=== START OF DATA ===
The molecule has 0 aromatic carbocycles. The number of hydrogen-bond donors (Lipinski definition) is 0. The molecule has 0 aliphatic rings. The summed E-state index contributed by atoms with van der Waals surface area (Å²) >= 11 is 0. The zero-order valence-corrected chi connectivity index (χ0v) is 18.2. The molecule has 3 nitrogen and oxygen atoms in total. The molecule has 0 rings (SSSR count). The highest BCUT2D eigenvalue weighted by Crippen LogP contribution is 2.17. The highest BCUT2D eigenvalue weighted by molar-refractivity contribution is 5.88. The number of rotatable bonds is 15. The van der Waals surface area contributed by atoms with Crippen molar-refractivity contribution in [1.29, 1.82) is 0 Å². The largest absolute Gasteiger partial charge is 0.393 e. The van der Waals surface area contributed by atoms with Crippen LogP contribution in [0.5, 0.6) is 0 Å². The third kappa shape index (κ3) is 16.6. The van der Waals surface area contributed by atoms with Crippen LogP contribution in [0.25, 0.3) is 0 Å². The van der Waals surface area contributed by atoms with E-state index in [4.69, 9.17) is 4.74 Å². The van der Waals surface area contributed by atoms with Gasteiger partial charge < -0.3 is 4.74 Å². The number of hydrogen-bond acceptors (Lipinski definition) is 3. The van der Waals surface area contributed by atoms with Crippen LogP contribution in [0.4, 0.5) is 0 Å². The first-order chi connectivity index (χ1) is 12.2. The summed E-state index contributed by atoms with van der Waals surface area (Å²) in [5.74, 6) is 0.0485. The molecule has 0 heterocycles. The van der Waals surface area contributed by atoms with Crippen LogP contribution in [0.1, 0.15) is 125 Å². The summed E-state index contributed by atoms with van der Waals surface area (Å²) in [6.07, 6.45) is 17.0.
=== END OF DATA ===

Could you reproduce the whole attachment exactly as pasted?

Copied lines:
The molecule has 0 aromatic carbocycles. The number of hydrogen-bond donors (Lipinski definition) is 0. The molecule has 0 aliphatic rings. The summed E-state index contributed by atoms with van der Waals surface area (Å²) >= 11 is 0. The zero-order valence-corrected chi connectivity index (χ0v) is 18.2. The molecule has 3 nitrogen and oxygen atoms in total. The molecule has 0 rings (SSSR count). The highest BCUT2D eigenvalue weighted by Crippen LogP contribution is 2.17. The highest BCUT2D eigenvalue weighted by molar-refractivity contribution is 5.88. The number of rotatable bonds is 15. The van der Waals surface area contributed by atoms with Crippen molar-refractivity contribution in [1.29, 1.82) is 0 Å². The largest absolute Gasteiger partial charge is 0.393 e. The van der Waals surface area contributed by atoms with Crippen LogP contribution in [0.5, 0.6) is 0 Å². The third kappa shape index (κ3) is 16.6. The van der Waals surface area contributed by atoms with Crippen LogP contribution in [0.25, 0.3) is 0 Å². The van der Waals surface area contributed by atoms with E-state index in [4.69, 9.17) is 4.74 Å². The van der Waals surface area contributed by atoms with Gasteiger partial charge < -0.3 is 4.74 Å². The number of hydrogen-bond acceptors (Lipinski definition) is 3. The van der Waals surface area contributed by atoms with Crippen LogP contribution in [0.4, 0.5) is 0 Å². The first-order chi connectivity index (χ1) is 12.2. The summed E-state index contributed by atoms with van der Waals surface area (Å²) in [5.74, 6) is 0.0485. The molecule has 0 heterocycles. The van der Waals surface area contributed by atoms with Crippen LogP contribution in [0.1, 0.15) is 125 Å². The summed E-state index contributed by atoms with van der Waals surface area (Å²) in [6.07, 6.45) is 17.0.